0.3

3

Department of Rehabilitation

0.3

0.3

2

Department of Alcoholic Beverage Control

0.3

2

State Treasurer’s Office

0.3

0.3

1

Totals

$13.9

$4.0

58

LAO Assessment

Budget Proposals Seem Reasonable on an Individual Department Level . . . Based on our review, we do not raise any particular concerns with each of the 12 budget proposals across various departments to strengthen information security. We understand it is CDT’s practice to review IT-related budget proposals, including these security-related proposals. Although CDT did not initiate these proposals, it indicates that as part of its review, it validated the security issue identified by the department proposing its own proposal and assessed whether the department was taking a reasonable approach towards addressing the issue. This review is valuable given that CDT was created to provide IT-related expertise and the individual departments may not always know the best practices for addressing a security vulnerability that they face.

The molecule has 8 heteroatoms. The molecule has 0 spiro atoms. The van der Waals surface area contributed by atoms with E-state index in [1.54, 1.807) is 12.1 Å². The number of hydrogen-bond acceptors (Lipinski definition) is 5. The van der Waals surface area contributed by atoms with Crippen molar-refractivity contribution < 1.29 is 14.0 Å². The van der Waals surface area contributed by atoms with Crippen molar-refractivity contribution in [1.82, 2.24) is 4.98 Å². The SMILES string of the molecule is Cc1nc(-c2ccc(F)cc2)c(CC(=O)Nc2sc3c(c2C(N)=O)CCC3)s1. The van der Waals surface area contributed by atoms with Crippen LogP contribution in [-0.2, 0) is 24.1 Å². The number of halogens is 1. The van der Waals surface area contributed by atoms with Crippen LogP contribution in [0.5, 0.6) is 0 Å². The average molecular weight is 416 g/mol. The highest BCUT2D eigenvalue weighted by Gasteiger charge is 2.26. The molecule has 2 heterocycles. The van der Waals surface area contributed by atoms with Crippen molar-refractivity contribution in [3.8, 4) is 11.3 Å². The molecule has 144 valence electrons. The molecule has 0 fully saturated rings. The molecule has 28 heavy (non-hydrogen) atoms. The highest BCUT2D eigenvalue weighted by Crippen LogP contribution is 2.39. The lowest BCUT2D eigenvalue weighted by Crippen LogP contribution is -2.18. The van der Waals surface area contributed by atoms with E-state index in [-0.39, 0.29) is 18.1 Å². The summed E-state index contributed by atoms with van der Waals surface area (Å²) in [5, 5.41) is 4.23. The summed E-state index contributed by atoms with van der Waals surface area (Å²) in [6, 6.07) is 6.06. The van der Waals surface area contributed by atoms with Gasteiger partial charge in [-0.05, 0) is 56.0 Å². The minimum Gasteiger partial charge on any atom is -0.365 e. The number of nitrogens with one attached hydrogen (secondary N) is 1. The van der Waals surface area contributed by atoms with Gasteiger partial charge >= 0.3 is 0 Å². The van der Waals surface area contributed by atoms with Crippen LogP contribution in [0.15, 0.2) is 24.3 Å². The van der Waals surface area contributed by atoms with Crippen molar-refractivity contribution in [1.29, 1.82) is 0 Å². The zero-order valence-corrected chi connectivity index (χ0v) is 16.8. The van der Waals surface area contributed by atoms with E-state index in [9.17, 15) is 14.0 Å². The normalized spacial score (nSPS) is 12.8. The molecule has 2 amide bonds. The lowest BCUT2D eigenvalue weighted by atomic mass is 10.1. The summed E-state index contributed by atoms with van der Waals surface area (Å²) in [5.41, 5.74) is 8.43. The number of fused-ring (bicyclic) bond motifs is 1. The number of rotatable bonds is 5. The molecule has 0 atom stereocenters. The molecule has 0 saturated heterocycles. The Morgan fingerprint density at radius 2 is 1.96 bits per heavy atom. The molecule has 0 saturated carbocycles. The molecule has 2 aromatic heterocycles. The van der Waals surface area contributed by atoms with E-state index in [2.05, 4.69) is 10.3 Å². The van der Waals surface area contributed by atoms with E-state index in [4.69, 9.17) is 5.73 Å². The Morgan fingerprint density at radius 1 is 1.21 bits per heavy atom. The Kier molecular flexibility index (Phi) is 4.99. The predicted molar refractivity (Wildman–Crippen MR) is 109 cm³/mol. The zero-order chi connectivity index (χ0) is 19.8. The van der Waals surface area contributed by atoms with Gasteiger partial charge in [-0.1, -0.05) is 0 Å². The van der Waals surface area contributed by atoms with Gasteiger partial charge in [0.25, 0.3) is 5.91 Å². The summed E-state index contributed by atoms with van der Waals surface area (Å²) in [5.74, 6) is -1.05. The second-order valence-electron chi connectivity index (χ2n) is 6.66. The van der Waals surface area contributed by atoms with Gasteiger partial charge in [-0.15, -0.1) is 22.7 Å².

. . . But Unclear Whether Proposals Address the State’s Most Critical Security Risks. Although we are not raising any particular concerns with the individual proposals, we are concerned that because they were generally initiated by the individual departments, it is unclear whether they collectively address the state’s most critical security risks—the IT systems with the most significant vulnerabilities and the most sensitive information. The individual departments do not have a comprehensive view of the entire state’s security needs and therefore whether their individual information security needs are the most critical to address across state government. While CDT reviewed these individual requests to verify that there was some level of information security need, it did not determine whether the requested resources addressed the state’s most critical information security issues. For example, a department may have high vulnerability but the associated information that would be released in the event of a security breach is not particularly sensitive. Consequently, this may not be the most critical vulnerability to resolve when other departments may have vulnerabilities that may lead to catastrophic consequences should information be breached or confidentiality not protected. Additionally, it is possible that departments that did not come forward with a budget request might have more critical security risks but are unaware of their own vulnerabilities. Figure 2 depicts this security vulnerability and sensitivity matrix. Ideally, the Legislature would want to make sure the state is focusing its attention and resources on addressing the IT systems that present the most critical security risks—those in the upper right quadrant of the figure.